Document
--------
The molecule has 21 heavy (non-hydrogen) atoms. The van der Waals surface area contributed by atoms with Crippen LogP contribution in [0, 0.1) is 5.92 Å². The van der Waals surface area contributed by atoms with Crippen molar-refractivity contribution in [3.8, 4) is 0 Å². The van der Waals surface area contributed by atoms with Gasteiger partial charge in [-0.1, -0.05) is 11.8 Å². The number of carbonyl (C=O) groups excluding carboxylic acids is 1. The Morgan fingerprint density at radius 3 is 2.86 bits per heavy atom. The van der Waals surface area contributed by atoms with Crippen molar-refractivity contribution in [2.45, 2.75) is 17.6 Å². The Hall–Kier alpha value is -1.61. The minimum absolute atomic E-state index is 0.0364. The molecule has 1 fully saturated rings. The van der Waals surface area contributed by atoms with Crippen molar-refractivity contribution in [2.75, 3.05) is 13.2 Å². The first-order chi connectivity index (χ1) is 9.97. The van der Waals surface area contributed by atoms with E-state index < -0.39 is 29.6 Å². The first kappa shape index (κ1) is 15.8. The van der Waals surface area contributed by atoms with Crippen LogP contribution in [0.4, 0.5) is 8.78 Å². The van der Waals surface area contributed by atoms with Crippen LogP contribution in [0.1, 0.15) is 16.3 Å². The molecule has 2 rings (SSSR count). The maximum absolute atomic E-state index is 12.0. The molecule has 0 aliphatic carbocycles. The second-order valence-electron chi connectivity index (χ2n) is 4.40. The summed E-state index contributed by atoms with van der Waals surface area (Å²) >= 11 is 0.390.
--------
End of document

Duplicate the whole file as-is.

The molecule has 21 heavy (non-hydrogen) atoms. The van der Waals surface area contributed by atoms with Crippen LogP contribution in [0, 0.1) is 5.92 Å². The van der Waals surface area contributed by atoms with Crippen molar-refractivity contribution in [3.8, 4) is 0 Å². The van der Waals surface area contributed by atoms with Gasteiger partial charge in [-0.1, -0.05) is 11.8 Å². The number of carbonyl (C=O) groups excluding carboxylic acids is 1. The Morgan fingerprint density at radius 3 is 2.86 bits per heavy atom. The van der Waals surface area contributed by atoms with Crippen molar-refractivity contribution in [2.45, 2.75) is 17.6 Å². The Hall–Kier alpha value is -1.61. The minimum absolute atomic E-state index is 0.0364. The molecule has 1 fully saturated rings. The van der Waals surface area contributed by atoms with Crippen molar-refractivity contribution in [2.75, 3.05) is 13.2 Å². The first-order chi connectivity index (χ1) is 9.97. The van der Waals surface area contributed by atoms with E-state index < -0.39 is 29.6 Å². The first kappa shape index (κ1) is 15.8. The van der Waals surface area contributed by atoms with Crippen LogP contribution in [0.4, 0.5) is 8.78 Å². The van der Waals surface area contributed by atoms with Crippen LogP contribution in [0.1, 0.15) is 16.3 Å². The molecule has 2 rings (SSSR count). The maximum absolute atomic E-state index is 12.0. The molecule has 0 aliphatic carbocycles. The second-order valence-electron chi connectivity index (χ2n) is 4.40. The summed E-state index contributed by atoms with van der Waals surface area (Å²) >= 11 is 0.390.